In response to the global refugee crisis, the German Area Studies Symposium: Narratives of Displacement will debut at Hobart and William Smith, bringing the issue to the forefront with dialogue and collaborative thinking. The symposium will begin at 2 p.m. in the Seneca Room on Saturday, April 2, and is being co-organized by Visiting Assistant Professor of German Area Studies Emina Musanovic and Visiting Assistant Professor of German Area Studies Ashwin Manthripragada.
The symposium’s keynote address will be given by Olivia Landry, a post-doctoral fellow at the University of Pittsburgh, who will reflect on the German concept of “Willkommenskultur,” a word which translates to “a culture of welcoming.” The word has been revived in light of the current refugee crisis, highlighting the German response to displaced populations.
German people, according to Musanovic, have rallied to support incoming refugees with housing, translation services, transportation and employment. At the same time, far right-wing movements such as PEGIDA are emerging while political parties that, like the AfD, run anti-immigration platforms, are rapidly gaining supporters, Musanovic says; violent attacks on refugees and refugee housing have also sharply increased.
Musanovic envisions the symposium as a venue for critical dialogue in response to the concerns of displaced peoples both in the German-speaking and global contexts.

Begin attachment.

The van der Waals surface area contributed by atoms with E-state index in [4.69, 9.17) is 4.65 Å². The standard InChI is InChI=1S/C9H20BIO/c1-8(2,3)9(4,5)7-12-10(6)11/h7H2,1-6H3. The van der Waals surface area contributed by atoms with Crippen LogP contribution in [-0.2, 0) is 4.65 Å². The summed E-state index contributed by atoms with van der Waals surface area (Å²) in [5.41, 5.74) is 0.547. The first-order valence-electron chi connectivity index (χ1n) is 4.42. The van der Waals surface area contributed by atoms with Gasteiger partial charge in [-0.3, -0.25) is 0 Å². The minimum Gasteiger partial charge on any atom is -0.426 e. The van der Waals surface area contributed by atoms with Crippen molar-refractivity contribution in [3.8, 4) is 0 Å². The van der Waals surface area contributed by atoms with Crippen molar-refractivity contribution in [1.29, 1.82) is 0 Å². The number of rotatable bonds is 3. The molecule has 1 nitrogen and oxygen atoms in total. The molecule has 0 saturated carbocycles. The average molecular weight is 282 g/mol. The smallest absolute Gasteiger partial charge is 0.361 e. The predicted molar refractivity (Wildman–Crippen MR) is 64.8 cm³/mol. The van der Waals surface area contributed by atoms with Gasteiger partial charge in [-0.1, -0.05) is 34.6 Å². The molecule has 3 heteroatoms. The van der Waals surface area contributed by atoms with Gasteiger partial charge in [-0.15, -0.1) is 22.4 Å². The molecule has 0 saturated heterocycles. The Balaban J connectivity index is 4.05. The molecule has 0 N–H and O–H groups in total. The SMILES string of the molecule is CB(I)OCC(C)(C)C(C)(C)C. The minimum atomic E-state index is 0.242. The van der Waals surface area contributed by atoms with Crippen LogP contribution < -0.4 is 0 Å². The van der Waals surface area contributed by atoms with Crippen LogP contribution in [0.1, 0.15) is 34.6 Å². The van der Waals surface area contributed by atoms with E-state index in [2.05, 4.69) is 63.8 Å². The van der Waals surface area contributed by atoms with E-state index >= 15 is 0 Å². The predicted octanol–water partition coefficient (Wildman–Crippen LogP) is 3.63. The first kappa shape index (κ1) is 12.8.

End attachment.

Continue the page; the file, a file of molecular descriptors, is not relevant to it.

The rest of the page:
“I hope that our keynote address and the symposium as a whole will inspire thinking and conversations about how our own communities are responding to the ongoing refugee crisis and about the reception of refugees in our own communities,” she says.
Following the keynote and a question-and-answer session, students taking the course, GERE 203 “Narratives of Displacement,” will showcase their related research during a poster session. They will be joined by a group of students and faculty from Colgate University. Light refreshments will be served during this session.
“This is an opportunity to have a public, informed discussion about this topic,” says Musanovic. “I hope that looking at a different national context inspires us to critically confront the contemporary public debates about immigration and refugees in the U.S.”
The symposium is sponsored by the Julius G. Blocker ’53 Endowed Fund, the NY6 Liberal Arts Consortium, and the HWS Human Rights and Genocide Symposium.